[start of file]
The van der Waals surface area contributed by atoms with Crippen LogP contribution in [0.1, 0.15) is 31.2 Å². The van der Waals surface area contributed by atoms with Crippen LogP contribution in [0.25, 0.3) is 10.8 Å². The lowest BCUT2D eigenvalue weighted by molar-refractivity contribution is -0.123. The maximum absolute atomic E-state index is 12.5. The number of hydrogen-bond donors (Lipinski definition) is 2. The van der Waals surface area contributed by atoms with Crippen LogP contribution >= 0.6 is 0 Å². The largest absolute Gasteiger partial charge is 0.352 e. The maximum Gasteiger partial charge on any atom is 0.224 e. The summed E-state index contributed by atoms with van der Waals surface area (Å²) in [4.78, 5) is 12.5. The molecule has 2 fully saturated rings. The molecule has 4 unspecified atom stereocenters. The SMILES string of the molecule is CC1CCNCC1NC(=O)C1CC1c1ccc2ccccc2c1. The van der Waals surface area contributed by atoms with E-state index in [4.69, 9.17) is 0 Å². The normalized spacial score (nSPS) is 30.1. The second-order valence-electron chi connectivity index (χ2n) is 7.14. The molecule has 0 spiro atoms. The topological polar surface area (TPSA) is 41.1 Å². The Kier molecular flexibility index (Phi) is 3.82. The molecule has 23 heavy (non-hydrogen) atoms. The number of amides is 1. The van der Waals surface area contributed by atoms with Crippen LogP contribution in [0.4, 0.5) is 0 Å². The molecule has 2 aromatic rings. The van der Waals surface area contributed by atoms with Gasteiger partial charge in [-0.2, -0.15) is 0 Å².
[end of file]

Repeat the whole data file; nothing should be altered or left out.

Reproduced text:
The van der Waals surface area contributed by atoms with Crippen LogP contribution in [0.1, 0.15) is 31.2 Å². The van der Waals surface area contributed by atoms with Crippen LogP contribution in [0.25, 0.3) is 10.8 Å². The lowest BCUT2D eigenvalue weighted by molar-refractivity contribution is -0.123. The maximum absolute atomic E-state index is 12.5. The number of hydrogen-bond donors (Lipinski definition) is 2. The van der Waals surface area contributed by atoms with Crippen LogP contribution >= 0.6 is 0 Å². The largest absolute Gasteiger partial charge is 0.352 e. The maximum Gasteiger partial charge on any atom is 0.224 e. The summed E-state index contributed by atoms with van der Waals surface area (Å²) in [4.78, 5) is 12.5. The molecule has 2 fully saturated rings. The molecule has 4 unspecified atom stereocenters. The SMILES string of the molecule is CC1CCNCC1NC(=O)C1CC1c1ccc2ccccc2c1. The van der Waals surface area contributed by atoms with E-state index in [4.69, 9.17) is 0 Å². The normalized spacial score (nSPS) is 30.1. The second-order valence-electron chi connectivity index (χ2n) is 7.14. The molecule has 0 spiro atoms. The topological polar surface area (TPSA) is 41.1 Å². The Kier molecular flexibility index (Phi) is 3.82. The molecule has 23 heavy (non-hydrogen) atoms. The number of amides is 1. The van der Waals surface area contributed by atoms with Crippen LogP contribution in [0.4, 0.5) is 0 Å². The molecule has 2 aromatic rings. The van der Waals surface area contributed by atoms with Gasteiger partial charge in [-0.2, -0.15) is 0 Å².